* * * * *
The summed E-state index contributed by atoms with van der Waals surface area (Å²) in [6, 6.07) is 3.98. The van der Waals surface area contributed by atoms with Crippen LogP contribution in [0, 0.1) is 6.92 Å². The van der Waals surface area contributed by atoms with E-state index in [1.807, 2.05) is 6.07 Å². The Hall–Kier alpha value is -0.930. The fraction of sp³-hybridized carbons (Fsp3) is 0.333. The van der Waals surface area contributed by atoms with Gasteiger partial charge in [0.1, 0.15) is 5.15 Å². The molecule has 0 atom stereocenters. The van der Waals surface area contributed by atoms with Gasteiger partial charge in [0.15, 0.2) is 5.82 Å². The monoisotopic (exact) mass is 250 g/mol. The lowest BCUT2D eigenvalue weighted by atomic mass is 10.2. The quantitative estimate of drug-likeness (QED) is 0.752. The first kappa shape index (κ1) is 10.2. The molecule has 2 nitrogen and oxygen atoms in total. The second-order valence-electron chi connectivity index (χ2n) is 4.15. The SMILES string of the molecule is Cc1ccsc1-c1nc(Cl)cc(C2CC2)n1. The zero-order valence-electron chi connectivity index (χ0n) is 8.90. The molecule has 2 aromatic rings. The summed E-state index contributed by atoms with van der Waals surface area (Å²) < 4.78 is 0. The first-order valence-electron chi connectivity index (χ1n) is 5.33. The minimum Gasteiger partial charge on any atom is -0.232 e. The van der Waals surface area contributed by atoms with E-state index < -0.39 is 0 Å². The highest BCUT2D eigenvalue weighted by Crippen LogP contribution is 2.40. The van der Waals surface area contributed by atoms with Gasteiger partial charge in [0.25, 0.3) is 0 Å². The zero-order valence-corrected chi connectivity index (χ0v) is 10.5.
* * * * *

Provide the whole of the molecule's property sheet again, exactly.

The summed E-state index contributed by atoms with van der Waals surface area (Å²) in [6, 6.07) is 3.98. The van der Waals surface area contributed by atoms with Crippen LogP contribution in [0, 0.1) is 6.92 Å². The van der Waals surface area contributed by atoms with E-state index in [1.807, 2.05) is 6.07 Å². The Hall–Kier alpha value is -0.930. The fraction of sp³-hybridized carbons (Fsp3) is 0.333. The van der Waals surface area contributed by atoms with Gasteiger partial charge in [0.1, 0.15) is 5.15 Å². The molecule has 0 atom stereocenters. The van der Waals surface area contributed by atoms with Gasteiger partial charge in [0.15, 0.2) is 5.82 Å². The monoisotopic (exact) mass is 250 g/mol. The lowest BCUT2D eigenvalue weighted by atomic mass is 10.2. The quantitative estimate of drug-likeness (QED) is 0.752. The first kappa shape index (κ1) is 10.2. The molecule has 2 nitrogen and oxygen atoms in total. The second-order valence-electron chi connectivity index (χ2n) is 4.15. The SMILES string of the molecule is Cc1ccsc1-c1nc(Cl)cc(C2CC2)n1. The zero-order valence-electron chi connectivity index (χ0n) is 8.90. The molecule has 2 aromatic rings. The summed E-state index contributed by atoms with van der Waals surface area (Å²) < 4.78 is 0. The first-order valence-electron chi connectivity index (χ1n) is 5.33. The minimum Gasteiger partial charge on any atom is -0.232 e. The van der Waals surface area contributed by atoms with E-state index < -0.39 is 0 Å². The highest BCUT2D eigenvalue weighted by Crippen LogP contribution is 2.40. The van der Waals surface area contributed by atoms with Gasteiger partial charge in [0.25, 0.3) is 0 Å². The zero-order valence-corrected chi connectivity index (χ0v) is 10.5.